CHARLOTTE, N.C. — Moments after the clock struck 5 p.m., representatives from the city of Charlotte huddled up and strategized. The city and four other property owners have until Monday at 5 p.m. to clear the Tent City encampment and get rid of the rat infestation.
A few community organizations walked 12th Street to see if any action would take place shortly after Mecklenburg County’s abatement order of imminent hazard took effect.
“I am just glad that the majority of the residents here have voluntarily left,” Lucille Puckett said.
The Mecklenburg County Health Director issued the order Tuesday, citing a rodent infestation and air quality concerns due to open burning. Residents of Tent City were given until Friday at 5 p.m. to leave the encampment.
In exchange for leaving their tents, Mecklenburg County offered a 90-day stay in a hotel. At the hotel, residents will receive three box meals a day, laundry services and optional resources including mental health treatment and substance use counseling.
In a news conference Friday before the order took effect, the county estimated only 15 or 20 people would stay past the 5 p.m. deadline. Community groups believe that estimate sounds right; Channel 9 only spotted a few.
Property owners are responsible for asking them to leave so the area can be cleaned. The encampment must be cleared by Monday at 5 p.m.
“If it is determined there are people at the site, it will be up to those folks to determine how to have those folks removed,” County Manager Dena Diorio said.
All five property owners are cooperating with the county on the order. The property owners will have to submit a pest control plan outlining how rodents will be exterminated. City officials predict a relatively smooth cleanup process.
“That is the goal,” Councilmember Dimple Ajmera said. “The city has to clean up the site and ensure folks have a roof over their head, and they are getting the supportive services.”
The abatement order of imminent hazard came seemingly out of nowhere. Nonprofits, government agencies and the residents of Tent City said they had little to no notice about the 72-hour window to vacate.
Despite the chaos and drama that would ensue, hundreds of people are going to bed in a better place for the next 90 days. During those 90 days, the residents of the hotel will work with a case manager to find a more permanent housing solution.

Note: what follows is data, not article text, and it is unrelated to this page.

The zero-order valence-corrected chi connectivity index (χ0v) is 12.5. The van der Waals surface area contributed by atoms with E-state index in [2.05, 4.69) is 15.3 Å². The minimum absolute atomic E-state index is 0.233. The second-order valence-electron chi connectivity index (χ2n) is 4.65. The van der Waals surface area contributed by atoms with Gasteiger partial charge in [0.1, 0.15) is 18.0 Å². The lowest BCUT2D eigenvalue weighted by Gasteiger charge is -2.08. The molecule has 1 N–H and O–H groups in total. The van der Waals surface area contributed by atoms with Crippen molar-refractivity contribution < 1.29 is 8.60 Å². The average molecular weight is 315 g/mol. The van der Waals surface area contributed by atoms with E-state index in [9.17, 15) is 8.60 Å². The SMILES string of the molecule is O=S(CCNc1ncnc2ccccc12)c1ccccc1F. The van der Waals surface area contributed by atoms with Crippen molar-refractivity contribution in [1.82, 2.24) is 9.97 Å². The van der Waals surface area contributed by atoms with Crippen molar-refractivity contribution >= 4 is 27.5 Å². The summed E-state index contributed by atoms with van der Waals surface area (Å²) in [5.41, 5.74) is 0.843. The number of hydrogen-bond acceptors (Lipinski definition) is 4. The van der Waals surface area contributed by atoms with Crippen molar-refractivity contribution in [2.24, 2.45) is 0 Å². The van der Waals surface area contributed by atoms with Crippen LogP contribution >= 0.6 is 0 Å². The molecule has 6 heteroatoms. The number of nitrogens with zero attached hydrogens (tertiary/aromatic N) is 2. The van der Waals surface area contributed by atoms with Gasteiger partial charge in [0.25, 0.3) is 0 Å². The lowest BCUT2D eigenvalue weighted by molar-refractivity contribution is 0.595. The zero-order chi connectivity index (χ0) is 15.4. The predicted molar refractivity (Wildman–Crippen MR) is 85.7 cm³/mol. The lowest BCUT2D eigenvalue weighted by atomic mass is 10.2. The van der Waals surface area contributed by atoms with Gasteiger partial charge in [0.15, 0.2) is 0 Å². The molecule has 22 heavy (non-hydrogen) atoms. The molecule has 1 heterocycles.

“I am glad that the ones that already have their rooms and things are able to get a good night sleep, hot meals, a nice shower and peace of mind for at least 90 days,” Puckett said.
Expectations of only 80 or 90 residents taking the county up on the hotel offer were shattered. The final number of people seeking the county’s help is around 210.
County Manager Dena Diorio is proud of that, and thanked all the staffers, volunteers and nonprofits who helped make it happen.
“At the end of the day it has been a truly extraordinary effort that we have been able to accomplish this in a short amount of time and really keep people safe,” she said. “I feel good about it.”
‘A new sense of hope’: Tent City residents relocated to hotel
People living in Tent City outside uptown Charlotte have cleared the encampment, leaving empty tents and muddy open fields behind.
The county issued an abatement of imminent hazard order Tuesday forcing the residents to leave the encampment by 5 p.m. Friday due to a rat infestation and inhumane conditions.
Residents were relocated to a hotel funded by the county for 90 days. During those 90 days, a case manager will work with them to find a more permanent housing solution.
Mecklenburg County is also offering guests of the hotel three box meals a day, laundry service, peer support, substance use treatment and mental health resources.
The county used small buses to pick up residents from the encampment and take them to the hotel.
Eyewitness News reporter Mark Becker was at Tent City Friday morning. He watched as residents lined up for the buses in groups of three and four after they had filled out the paperwork for the move.
Channel 9 learned that about 210 residents signed up, which is more than the 140 people thought to be living at the encampment.
150 people were taken to the hotel Thursday and an additional 60 moved in Friday, according to the county.
We spoke with several of them who said they are glad to be moving out.
Tent City resident Steven Robinson called the last several months at the encampment “hell on earth” but said the option to move to the hotel changes everything.
“It’s indescribable,” he said. “It’s a new sense of hope, that’s what it is, it’s hope and purpose.”
Channel 9 learned that one hotel filled up so the county moved some residents to a second one.
The property owners now have 72 hours to clear the encampment of rodents.
County leaders said they believe the property owners will submit rodent eradication plans on Saturday and cleanup of the tents and leftover belongings will start around 8 a.m.
Health Director Gibbie Harris issued a warning that pest control companies will be using poison to kill the rats and people should not be near them while the process is taking place.
After the rats are removed from the sites, it will be up to the property owners to determine whether they allow encampments on their properties. Harris said some of the property owners are planning to put fences up to prevent encampments from forming.
Cox Media Group